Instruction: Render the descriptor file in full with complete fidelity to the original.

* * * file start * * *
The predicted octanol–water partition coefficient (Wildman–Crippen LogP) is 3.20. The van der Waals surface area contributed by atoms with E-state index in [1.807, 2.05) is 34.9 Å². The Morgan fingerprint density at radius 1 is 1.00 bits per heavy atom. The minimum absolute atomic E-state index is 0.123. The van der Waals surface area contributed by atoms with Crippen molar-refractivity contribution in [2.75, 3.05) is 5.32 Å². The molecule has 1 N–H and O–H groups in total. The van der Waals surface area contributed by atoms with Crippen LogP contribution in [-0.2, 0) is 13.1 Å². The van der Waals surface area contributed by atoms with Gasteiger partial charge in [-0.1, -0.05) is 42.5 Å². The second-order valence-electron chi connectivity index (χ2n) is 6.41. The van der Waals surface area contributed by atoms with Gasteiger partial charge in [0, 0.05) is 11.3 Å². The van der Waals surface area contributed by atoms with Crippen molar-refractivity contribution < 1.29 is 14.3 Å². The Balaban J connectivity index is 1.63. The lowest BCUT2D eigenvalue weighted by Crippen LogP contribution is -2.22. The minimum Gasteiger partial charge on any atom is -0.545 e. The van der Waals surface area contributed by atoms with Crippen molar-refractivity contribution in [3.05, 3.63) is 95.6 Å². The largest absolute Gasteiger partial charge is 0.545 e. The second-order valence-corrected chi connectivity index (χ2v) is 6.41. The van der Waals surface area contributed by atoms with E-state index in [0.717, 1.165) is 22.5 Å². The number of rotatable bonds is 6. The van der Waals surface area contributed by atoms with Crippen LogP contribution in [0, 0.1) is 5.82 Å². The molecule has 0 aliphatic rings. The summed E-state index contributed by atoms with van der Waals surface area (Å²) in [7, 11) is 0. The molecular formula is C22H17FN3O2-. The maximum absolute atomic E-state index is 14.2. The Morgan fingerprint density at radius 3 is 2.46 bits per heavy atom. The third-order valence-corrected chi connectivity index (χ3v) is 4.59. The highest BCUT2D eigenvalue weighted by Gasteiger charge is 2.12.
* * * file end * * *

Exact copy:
The predicted octanol–water partition coefficient (Wildman–Crippen LogP) is 3.20. The van der Waals surface area contributed by atoms with E-state index in [1.807, 2.05) is 34.9 Å². The Morgan fingerprint density at radius 1 is 1.00 bits per heavy atom. The minimum absolute atomic E-state index is 0.123. The van der Waals surface area contributed by atoms with Crippen molar-refractivity contribution in [2.75, 3.05) is 5.32 Å². The molecule has 1 N–H and O–H groups in total. The van der Waals surface area contributed by atoms with Crippen LogP contribution in [-0.2, 0) is 13.1 Å². The van der Waals surface area contributed by atoms with Gasteiger partial charge in [-0.1, -0.05) is 42.5 Å². The second-order valence-electron chi connectivity index (χ2n) is 6.41. The van der Waals surface area contributed by atoms with Gasteiger partial charge in [0, 0.05) is 11.3 Å². The van der Waals surface area contributed by atoms with Crippen molar-refractivity contribution < 1.29 is 14.3 Å². The Balaban J connectivity index is 1.63. The lowest BCUT2D eigenvalue weighted by Crippen LogP contribution is -2.22. The minimum Gasteiger partial charge on any atom is -0.545 e. The van der Waals surface area contributed by atoms with Crippen molar-refractivity contribution in [3.05, 3.63) is 95.6 Å². The largest absolute Gasteiger partial charge is 0.545 e. The second-order valence-corrected chi connectivity index (χ2v) is 6.41. The van der Waals surface area contributed by atoms with E-state index in [0.717, 1.165) is 22.5 Å². The number of rotatable bonds is 6. The van der Waals surface area contributed by atoms with Crippen LogP contribution in [0, 0.1) is 5.82 Å². The molecule has 0 aliphatic rings. The summed E-state index contributed by atoms with van der Waals surface area (Å²) in [7, 11) is 0. The molecular formula is C22H17FN3O2-. The maximum absolute atomic E-state index is 14.2. The Morgan fingerprint density at radius 3 is 2.46 bits per heavy atom. The third-order valence-corrected chi connectivity index (χ3v) is 4.59. The highest BCUT2D eigenvalue weighted by Gasteiger charge is 2.12.